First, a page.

Wednesday, December 27, 2017

"Be Not Afraid" (Christmas 2017)

We know this story. You have heard it before, and if not at church then surely from Linus when Charlie Brown asks, “Does anyone really know what Christmas is all about?” You have heard it, you have sung it, I have preached on it before. And yet you came to be a part of the story again. And that is kind of how Christmas works. Every year we make the make the list, send the cards, wrap the gifts, put up the tree with ornaments new and old, we make the bread or the cookies that our great-grandmother made, and probably the same cookies that her grandma made. We check in with Scrooge and Tiny Tim, we watch as the Grinch’s heart grows three sizes, we do feel like it is a Wonderful Life, and even commercials from the U.S. Post Office can make a person tear up… I’ve heard. We enter into this season that is new and yet timeless in the same moment. We hang ornaments that remind us of the past, we kneed the dough our Grandmothers did, read Mary’s Magnificat, and so we bring the past to the present and we bring a diversity of voices into one song.

That’s what we do. We mix traditions and stories and songs into one season of celebration. It is a part of who we are. We put out our a nativity every year which is totally, ‘Biblically Incorrect,’ if that is a thing. There is no place in the Bible where wise men and shepherds show up at a manger to see a newborn. Matthew and Luke tell different stories, and we have never been forced to choose between Joseph’s dreams and Mary’s magnificat, between wise men and shepherds. I mean, how could you choose? The wise men have the best outfits in the nativity, and children dressed as sheep are the most adorable part of any Christmas pageant. For 2,000 years, Christians have been wise enough to see the same truths in different stories. Wise enough to value the differences that make us stronger.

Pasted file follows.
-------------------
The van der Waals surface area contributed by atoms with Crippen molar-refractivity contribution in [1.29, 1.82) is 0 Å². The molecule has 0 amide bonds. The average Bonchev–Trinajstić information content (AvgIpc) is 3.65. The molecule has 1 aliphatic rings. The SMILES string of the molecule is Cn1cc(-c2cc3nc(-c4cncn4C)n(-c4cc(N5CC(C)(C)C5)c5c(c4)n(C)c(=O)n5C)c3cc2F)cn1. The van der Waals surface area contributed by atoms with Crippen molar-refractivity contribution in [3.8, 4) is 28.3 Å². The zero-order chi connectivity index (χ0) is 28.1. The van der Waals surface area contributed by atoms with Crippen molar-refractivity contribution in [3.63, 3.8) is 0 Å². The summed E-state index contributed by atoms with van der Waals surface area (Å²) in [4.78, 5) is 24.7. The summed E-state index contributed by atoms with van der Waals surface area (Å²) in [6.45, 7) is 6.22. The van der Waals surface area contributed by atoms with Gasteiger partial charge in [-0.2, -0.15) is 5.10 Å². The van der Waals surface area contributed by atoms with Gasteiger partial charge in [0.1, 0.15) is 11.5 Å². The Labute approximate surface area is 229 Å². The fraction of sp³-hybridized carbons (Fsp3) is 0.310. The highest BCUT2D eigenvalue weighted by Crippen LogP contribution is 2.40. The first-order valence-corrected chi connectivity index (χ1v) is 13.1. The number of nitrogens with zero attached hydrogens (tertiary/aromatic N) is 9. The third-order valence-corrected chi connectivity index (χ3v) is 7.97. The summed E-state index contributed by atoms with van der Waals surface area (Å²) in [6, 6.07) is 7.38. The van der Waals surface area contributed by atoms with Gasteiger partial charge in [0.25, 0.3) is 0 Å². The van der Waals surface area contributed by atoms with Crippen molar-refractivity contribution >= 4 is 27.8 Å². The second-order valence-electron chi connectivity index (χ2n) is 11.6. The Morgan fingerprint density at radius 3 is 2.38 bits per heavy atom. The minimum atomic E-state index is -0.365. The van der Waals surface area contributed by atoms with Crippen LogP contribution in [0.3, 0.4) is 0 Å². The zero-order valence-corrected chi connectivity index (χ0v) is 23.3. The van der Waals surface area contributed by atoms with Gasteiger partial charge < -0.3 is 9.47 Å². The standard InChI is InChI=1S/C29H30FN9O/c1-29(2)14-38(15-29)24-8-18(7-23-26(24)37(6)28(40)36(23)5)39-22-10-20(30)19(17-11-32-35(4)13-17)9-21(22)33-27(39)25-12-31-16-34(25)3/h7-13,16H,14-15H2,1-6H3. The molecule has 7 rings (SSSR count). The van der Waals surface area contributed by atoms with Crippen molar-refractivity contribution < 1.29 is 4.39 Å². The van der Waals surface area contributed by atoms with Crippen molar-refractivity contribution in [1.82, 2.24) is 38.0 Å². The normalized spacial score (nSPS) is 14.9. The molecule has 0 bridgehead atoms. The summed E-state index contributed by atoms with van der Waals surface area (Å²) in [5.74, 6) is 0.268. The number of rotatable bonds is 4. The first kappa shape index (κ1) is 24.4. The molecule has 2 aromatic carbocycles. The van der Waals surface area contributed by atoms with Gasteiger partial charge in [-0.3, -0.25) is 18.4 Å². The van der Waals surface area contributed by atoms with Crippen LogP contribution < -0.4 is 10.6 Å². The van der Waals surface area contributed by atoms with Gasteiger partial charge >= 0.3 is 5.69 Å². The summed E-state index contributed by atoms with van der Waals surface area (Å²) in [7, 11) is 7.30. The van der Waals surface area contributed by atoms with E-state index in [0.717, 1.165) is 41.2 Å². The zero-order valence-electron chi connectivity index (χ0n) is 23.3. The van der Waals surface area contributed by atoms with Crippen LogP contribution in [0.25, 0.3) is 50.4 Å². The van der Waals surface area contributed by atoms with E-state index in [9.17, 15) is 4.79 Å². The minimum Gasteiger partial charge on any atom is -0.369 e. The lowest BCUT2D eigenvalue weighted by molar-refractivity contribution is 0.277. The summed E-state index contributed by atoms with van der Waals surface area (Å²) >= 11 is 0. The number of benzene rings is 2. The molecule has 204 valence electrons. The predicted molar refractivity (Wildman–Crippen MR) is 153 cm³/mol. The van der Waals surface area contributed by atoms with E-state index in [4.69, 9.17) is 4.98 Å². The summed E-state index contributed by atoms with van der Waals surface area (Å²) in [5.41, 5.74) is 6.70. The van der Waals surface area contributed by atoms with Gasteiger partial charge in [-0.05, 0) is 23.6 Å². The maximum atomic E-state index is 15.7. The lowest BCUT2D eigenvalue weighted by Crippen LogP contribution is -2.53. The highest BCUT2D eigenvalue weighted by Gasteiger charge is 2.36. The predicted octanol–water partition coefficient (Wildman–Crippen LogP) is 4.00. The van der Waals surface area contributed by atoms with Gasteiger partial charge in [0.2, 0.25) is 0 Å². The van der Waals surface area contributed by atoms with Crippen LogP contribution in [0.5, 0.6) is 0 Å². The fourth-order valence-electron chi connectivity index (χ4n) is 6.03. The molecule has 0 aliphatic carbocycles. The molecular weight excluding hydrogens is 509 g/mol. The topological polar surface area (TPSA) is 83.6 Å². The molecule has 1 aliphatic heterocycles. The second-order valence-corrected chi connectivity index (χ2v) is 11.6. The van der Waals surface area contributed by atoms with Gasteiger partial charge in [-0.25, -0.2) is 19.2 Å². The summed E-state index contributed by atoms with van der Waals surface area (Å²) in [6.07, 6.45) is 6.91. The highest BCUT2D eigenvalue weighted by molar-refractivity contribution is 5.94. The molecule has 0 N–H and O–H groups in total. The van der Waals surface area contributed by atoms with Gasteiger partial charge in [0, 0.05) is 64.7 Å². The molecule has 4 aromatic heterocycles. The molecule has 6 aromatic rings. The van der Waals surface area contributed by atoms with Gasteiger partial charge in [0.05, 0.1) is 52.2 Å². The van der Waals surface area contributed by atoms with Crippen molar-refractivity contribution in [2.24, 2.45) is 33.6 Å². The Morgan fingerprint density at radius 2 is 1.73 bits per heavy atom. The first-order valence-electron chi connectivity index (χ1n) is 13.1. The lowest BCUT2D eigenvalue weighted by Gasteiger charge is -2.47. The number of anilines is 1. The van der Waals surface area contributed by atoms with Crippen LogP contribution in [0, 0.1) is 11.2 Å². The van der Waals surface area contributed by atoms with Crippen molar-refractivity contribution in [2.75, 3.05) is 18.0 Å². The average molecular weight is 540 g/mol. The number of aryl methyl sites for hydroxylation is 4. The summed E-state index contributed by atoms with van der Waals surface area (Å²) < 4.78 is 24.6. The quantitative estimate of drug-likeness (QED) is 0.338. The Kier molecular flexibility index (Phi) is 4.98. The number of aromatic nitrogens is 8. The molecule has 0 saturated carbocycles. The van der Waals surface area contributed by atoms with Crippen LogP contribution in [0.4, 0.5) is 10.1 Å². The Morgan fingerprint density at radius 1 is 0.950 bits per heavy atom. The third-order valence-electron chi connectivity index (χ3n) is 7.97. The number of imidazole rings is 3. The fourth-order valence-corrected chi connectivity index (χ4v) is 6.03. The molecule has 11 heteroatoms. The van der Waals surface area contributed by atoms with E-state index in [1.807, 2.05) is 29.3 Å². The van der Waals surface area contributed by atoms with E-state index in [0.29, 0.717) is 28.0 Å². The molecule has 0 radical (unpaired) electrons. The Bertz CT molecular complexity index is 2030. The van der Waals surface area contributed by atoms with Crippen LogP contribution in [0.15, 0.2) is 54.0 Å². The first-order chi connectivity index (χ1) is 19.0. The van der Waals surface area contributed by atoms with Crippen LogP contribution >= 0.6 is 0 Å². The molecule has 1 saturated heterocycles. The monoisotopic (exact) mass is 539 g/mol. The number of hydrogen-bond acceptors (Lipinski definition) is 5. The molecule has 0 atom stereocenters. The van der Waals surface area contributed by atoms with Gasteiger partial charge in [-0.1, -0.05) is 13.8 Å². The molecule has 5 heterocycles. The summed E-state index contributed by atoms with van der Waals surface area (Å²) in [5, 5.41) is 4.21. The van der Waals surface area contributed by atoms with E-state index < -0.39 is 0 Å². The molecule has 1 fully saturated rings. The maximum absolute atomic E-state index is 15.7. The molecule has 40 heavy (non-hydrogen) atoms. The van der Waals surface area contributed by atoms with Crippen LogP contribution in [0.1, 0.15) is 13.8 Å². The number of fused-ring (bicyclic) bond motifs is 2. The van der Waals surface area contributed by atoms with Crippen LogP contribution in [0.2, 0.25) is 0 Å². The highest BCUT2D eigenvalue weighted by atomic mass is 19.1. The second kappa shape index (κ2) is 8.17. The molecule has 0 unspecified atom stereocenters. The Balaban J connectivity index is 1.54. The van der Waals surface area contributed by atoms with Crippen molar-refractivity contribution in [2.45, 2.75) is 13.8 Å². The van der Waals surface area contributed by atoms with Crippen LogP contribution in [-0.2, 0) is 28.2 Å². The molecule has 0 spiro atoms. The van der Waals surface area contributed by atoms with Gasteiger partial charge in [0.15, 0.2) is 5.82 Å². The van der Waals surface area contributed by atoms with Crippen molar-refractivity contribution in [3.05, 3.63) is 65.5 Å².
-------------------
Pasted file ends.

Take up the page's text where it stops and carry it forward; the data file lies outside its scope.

Without Matthew, we would miss Joseph and his dreams. We know about his family and we know he is a righteous man who discovers that the woman to whom he is engaged is “With Child.” Which is kind of a problem, no matter what century or country. Mary is pregnant and she shouldn’t be, and Joseph discerns to dismiss her quietly, which doesn’t sound great to me but is the nicest thing he can do. His family probably breathes a sigh of relief, one uncle is probably just glad it is over, and his grandma is probably just glad to put this mess behind them and move on. You see in a culture of shame and honor, taking on Mary’s shame could be a struggle for the whole family. Joseph goes to bed ready to dismiss Mary quietly and then he has a dream. An angel asks Joseph to stop being afraid, stick with Mary, and give the baby the name Jesus, which is a reflection of the name Joshua and means “God Saves or God Helps.” Joseph wakes up ready to get married and give this “illegitimate child” a big powerful name, no shame here. His uncle is probably urging him to think about this, his dad is probably making the puffy face he makes every time he is disappointed, and his grandma is taking his temperature and saying, “It’s the hummus! It was off. Somebody check the hummus. I think it’s bad.” But Joseph is faithful, not fearful. He wakes up with resolve to follow that life-changing dream.